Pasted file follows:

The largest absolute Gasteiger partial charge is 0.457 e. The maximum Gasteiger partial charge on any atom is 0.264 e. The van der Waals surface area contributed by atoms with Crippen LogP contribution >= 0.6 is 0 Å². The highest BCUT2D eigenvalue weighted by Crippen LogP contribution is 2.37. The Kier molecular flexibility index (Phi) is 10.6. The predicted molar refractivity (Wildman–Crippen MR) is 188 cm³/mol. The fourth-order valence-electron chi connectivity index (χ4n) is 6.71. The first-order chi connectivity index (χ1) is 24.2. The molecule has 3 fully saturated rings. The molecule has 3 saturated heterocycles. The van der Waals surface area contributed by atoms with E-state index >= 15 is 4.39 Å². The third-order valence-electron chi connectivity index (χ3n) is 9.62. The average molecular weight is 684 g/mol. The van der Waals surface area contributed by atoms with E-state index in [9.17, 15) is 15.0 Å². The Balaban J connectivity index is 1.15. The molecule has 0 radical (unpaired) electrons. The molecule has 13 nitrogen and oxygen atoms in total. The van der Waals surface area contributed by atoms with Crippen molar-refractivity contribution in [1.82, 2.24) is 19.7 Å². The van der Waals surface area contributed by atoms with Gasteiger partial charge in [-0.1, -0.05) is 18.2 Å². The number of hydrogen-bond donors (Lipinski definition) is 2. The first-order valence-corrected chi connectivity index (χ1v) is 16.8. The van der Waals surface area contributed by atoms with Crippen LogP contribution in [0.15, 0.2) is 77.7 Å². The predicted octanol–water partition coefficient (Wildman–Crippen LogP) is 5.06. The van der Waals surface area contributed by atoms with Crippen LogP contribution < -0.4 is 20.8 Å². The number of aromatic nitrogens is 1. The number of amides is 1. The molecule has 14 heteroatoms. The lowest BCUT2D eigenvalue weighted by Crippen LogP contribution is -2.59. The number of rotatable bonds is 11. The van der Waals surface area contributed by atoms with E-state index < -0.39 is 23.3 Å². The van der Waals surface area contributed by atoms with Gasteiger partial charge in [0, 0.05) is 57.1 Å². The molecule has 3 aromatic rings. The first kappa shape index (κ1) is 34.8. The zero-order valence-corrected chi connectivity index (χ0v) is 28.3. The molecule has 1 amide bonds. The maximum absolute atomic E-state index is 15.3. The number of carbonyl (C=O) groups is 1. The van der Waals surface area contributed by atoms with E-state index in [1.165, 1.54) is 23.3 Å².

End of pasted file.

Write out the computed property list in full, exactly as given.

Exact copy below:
The largest absolute Gasteiger partial charge is 0.457 e. The maximum Gasteiger partial charge on any atom is 0.264 e. The van der Waals surface area contributed by atoms with Crippen LogP contribution >= 0.6 is 0 Å². The highest BCUT2D eigenvalue weighted by Crippen LogP contribution is 2.37. The Kier molecular flexibility index (Phi) is 10.6. The predicted molar refractivity (Wildman–Crippen MR) is 188 cm³/mol. The fourth-order valence-electron chi connectivity index (χ4n) is 6.71. The first-order chi connectivity index (χ1) is 24.2. The molecule has 3 fully saturated rings. The molecule has 3 saturated heterocycles. The van der Waals surface area contributed by atoms with E-state index >= 15 is 4.39 Å². The third-order valence-electron chi connectivity index (χ3n) is 9.62. The average molecular weight is 684 g/mol. The van der Waals surface area contributed by atoms with E-state index in [9.17, 15) is 15.0 Å². The Balaban J connectivity index is 1.15. The molecule has 0 radical (unpaired) electrons. The molecule has 13 nitrogen and oxygen atoms in total. The van der Waals surface area contributed by atoms with Crippen molar-refractivity contribution in [1.82, 2.24) is 19.7 Å². The van der Waals surface area contributed by atoms with Gasteiger partial charge in [-0.1, -0.05) is 18.2 Å². The number of hydrogen-bond donors (Lipinski definition) is 2. The first-order valence-corrected chi connectivity index (χ1v) is 16.8. The van der Waals surface area contributed by atoms with Crippen LogP contribution in [0.15, 0.2) is 77.7 Å². The predicted octanol–water partition coefficient (Wildman–Crippen LogP) is 5.06. The van der Waals surface area contributed by atoms with Crippen LogP contribution < -0.4 is 20.8 Å². The number of aromatic nitrogens is 1. The number of amides is 1. The molecule has 14 heteroatoms. The lowest BCUT2D eigenvalue weighted by Crippen LogP contribution is -2.59. The number of rotatable bonds is 11. The van der Waals surface area contributed by atoms with E-state index < -0.39 is 23.3 Å². The van der Waals surface area contributed by atoms with Gasteiger partial charge in [0, 0.05) is 57.1 Å². The molecule has 3 aromatic rings. The first kappa shape index (κ1) is 34.8. The zero-order valence-corrected chi connectivity index (χ0v) is 28.3. The molecule has 1 amide bonds. The maximum absolute atomic E-state index is 15.3. The number of carbonyl (C=O) groups is 1. The van der Waals surface area contributed by atoms with E-state index in [1.165, 1.54) is 23.3 Å².